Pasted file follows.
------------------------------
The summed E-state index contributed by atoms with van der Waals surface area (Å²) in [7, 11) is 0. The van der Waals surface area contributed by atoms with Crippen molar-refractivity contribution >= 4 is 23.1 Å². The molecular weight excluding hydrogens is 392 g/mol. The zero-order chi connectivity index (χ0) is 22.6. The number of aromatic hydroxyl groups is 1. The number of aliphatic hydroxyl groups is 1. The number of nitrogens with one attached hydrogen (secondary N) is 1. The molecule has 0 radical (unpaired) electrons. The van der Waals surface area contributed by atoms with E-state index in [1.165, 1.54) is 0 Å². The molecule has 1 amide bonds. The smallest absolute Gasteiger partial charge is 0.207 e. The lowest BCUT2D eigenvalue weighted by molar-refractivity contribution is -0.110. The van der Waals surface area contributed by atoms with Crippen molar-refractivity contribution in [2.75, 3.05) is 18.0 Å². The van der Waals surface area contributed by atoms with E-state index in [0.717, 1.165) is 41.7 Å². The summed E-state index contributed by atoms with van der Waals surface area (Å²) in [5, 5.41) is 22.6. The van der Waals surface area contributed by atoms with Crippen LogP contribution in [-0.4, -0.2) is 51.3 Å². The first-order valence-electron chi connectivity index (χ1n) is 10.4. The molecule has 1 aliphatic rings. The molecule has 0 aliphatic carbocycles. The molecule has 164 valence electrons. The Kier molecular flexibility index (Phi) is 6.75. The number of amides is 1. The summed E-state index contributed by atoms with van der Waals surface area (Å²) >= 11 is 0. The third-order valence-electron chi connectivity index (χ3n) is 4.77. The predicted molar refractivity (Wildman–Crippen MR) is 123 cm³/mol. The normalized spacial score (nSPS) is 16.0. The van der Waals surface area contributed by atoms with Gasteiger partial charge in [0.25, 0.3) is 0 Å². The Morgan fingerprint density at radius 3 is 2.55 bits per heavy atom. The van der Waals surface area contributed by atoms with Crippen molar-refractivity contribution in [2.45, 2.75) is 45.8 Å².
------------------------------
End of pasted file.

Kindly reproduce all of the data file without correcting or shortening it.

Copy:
The summed E-state index contributed by atoms with van der Waals surface area (Å²) in [7, 11) is 0. The van der Waals surface area contributed by atoms with Crippen molar-refractivity contribution >= 4 is 23.1 Å². The molecular weight excluding hydrogens is 392 g/mol. The zero-order chi connectivity index (χ0) is 22.6. The number of aromatic hydroxyl groups is 1. The number of aliphatic hydroxyl groups is 1. The number of nitrogens with one attached hydrogen (secondary N) is 1. The molecule has 0 radical (unpaired) electrons. The van der Waals surface area contributed by atoms with E-state index in [1.165, 1.54) is 0 Å². The molecule has 1 amide bonds. The smallest absolute Gasteiger partial charge is 0.207 e. The lowest BCUT2D eigenvalue weighted by molar-refractivity contribution is -0.110. The van der Waals surface area contributed by atoms with Crippen molar-refractivity contribution in [2.75, 3.05) is 18.0 Å². The van der Waals surface area contributed by atoms with E-state index in [0.717, 1.165) is 41.7 Å². The summed E-state index contributed by atoms with van der Waals surface area (Å²) in [5, 5.41) is 22.6. The van der Waals surface area contributed by atoms with Crippen LogP contribution in [-0.4, -0.2) is 51.3 Å². The first-order valence-electron chi connectivity index (χ1n) is 10.4. The molecule has 1 aliphatic rings. The molecule has 0 aliphatic carbocycles. The molecule has 164 valence electrons. The Kier molecular flexibility index (Phi) is 6.75. The number of amides is 1. The summed E-state index contributed by atoms with van der Waals surface area (Å²) >= 11 is 0. The third-order valence-electron chi connectivity index (χ3n) is 4.77. The predicted molar refractivity (Wildman–Crippen MR) is 123 cm³/mol. The normalized spacial score (nSPS) is 16.0. The van der Waals surface area contributed by atoms with Gasteiger partial charge in [0.25, 0.3) is 0 Å². The Morgan fingerprint density at radius 3 is 2.55 bits per heavy atom. The van der Waals surface area contributed by atoms with Crippen molar-refractivity contribution in [2.45, 2.75) is 45.8 Å².